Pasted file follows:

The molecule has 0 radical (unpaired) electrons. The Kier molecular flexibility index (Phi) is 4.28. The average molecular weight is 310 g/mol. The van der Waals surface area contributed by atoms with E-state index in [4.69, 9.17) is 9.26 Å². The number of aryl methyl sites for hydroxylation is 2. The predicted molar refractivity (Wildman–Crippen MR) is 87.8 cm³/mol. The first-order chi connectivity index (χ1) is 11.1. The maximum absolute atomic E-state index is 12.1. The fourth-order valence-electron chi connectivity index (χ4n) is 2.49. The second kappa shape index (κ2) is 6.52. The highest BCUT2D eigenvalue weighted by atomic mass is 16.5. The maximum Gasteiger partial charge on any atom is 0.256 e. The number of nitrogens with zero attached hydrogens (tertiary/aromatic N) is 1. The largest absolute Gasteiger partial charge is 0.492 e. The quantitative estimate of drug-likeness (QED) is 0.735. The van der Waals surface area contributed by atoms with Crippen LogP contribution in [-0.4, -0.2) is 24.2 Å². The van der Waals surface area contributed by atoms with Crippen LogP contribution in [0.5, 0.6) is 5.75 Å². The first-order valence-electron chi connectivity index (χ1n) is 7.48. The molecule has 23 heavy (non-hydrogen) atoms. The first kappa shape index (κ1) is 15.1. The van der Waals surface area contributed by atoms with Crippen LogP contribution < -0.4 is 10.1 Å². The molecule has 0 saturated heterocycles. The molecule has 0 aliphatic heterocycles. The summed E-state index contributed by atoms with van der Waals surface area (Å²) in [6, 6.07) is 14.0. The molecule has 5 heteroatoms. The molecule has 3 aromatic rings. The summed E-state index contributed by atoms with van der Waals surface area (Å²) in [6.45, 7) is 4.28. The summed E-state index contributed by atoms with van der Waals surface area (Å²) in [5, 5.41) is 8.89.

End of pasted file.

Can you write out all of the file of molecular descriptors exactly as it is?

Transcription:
The molecule has 0 radical (unpaired) electrons. The Kier molecular flexibility index (Phi) is 4.28. The average molecular weight is 310 g/mol. The van der Waals surface area contributed by atoms with E-state index in [4.69, 9.17) is 9.26 Å². The number of aryl methyl sites for hydroxylation is 2. The predicted molar refractivity (Wildman–Crippen MR) is 87.8 cm³/mol. The first-order chi connectivity index (χ1) is 11.1. The maximum absolute atomic E-state index is 12.1. The fourth-order valence-electron chi connectivity index (χ4n) is 2.49. The second kappa shape index (κ2) is 6.52. The highest BCUT2D eigenvalue weighted by atomic mass is 16.5. The maximum Gasteiger partial charge on any atom is 0.256 e. The number of nitrogens with zero attached hydrogens (tertiary/aromatic N) is 1. The largest absolute Gasteiger partial charge is 0.492 e. The quantitative estimate of drug-likeness (QED) is 0.735. The van der Waals surface area contributed by atoms with Crippen LogP contribution in [-0.4, -0.2) is 24.2 Å². The van der Waals surface area contributed by atoms with Crippen LogP contribution in [0.5, 0.6) is 5.75 Å². The first-order valence-electron chi connectivity index (χ1n) is 7.48. The molecule has 23 heavy (non-hydrogen) atoms. The first kappa shape index (κ1) is 15.1. The van der Waals surface area contributed by atoms with Crippen LogP contribution < -0.4 is 10.1 Å². The molecule has 0 saturated heterocycles. The molecule has 0 aliphatic heterocycles. The summed E-state index contributed by atoms with van der Waals surface area (Å²) in [6, 6.07) is 14.0. The molecule has 5 heteroatoms. The molecule has 3 aromatic rings. The summed E-state index contributed by atoms with van der Waals surface area (Å²) in [6.45, 7) is 4.28. The summed E-state index contributed by atoms with van der Waals surface area (Å²) in [5, 5.41) is 8.89.